A team of astronomers has discovered a significant number of hot Jupiters inside the star cluster Messier 67. It seems like the giant exoplanets are more common in the star cluster than expected.
Hot Jupiters are gas giant planets, similar to Jupiter, that orbit outside the Solar System (exoplanets) to get closer to their host stars. Scientists have found out that these planets are more come frequent than expected in the cluster star Messier 67.
The Chilean, Brazilian, and European team led by Roberto Saglia at the Max-Planck-Institut für Extraterrestrische Physik in Garching, Germany and Luca Pasquini from ESO collected high-precision measurements of 88 stars in Messier 67. The Messier 67is a star cluster that is to be about the same age and composition as the Sun, at the same time, the solar system is thought to have arisen in the similar environmental conditions to those found in Messier 67.
As per Roberto Saglia, the team wanted to use an open star cluster sample to examine the properties of exoplanets and theories of planet formation. Saglia also added that they not only found high incidences of many stars hosting planets but also they discovered that the hot Jupiter must have been formed in a dense environment.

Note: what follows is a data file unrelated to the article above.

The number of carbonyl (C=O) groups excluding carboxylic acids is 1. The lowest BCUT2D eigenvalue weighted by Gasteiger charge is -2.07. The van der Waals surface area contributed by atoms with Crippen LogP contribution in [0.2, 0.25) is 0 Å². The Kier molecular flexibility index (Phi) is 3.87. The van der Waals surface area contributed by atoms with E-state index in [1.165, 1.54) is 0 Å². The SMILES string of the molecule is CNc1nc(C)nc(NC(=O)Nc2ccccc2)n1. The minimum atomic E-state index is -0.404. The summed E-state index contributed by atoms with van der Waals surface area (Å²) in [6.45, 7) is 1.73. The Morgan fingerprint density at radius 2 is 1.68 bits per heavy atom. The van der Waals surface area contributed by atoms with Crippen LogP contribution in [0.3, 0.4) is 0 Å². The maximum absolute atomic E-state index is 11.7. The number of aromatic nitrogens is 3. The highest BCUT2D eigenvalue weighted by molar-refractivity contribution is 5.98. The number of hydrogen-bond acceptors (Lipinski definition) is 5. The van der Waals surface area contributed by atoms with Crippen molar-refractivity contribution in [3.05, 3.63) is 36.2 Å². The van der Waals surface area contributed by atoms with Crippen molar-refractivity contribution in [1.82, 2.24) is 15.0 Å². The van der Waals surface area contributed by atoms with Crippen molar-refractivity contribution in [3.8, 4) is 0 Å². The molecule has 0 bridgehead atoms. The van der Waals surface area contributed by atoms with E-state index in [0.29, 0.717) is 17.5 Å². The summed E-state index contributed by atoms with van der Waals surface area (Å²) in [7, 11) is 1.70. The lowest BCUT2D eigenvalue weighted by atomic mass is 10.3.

— Corey S. Powell (@coreyspowell) June 17, 2016
Uncovering Hot Jupiters
Hot Jupiters’ evidence was found in three of the 88 stars contained in Messier 67, which is translated into a 5 percent rate. The rate of hot Jupiters among stars outside of clusters is less than 1 percent, so, the rate found in Messier 67 exceeded the statistical estimation: “This is a striking result. The new results mean that there are hot Jupiters around some 5% of the Messier 67 stars studied — far more than in comparable studies of stars not in clusters, where the rate is more like 1%,” expressed Anna Brucalassi, lead author of the analysis of Messier 67 data collected by HARPS.
Scientists believe that the gas giant exoplanets might form far away from their stars and at a certain point of their evolution, they started to migrate closer to their host stars.
What remains in mystery for science if the cause of such migration. Researchers have been working on the answers to that enigma, but one of the hypotheses they have reached so far is that stellar flybys put away hot Jupiters from orbit, forcing them to get closer to their parent stars. Such assumption has not been proved yet.
The findings of the research were published early this week in the journal Astrology & Astronomy.
— Los Angeles Times (@latimes) April 5, 2016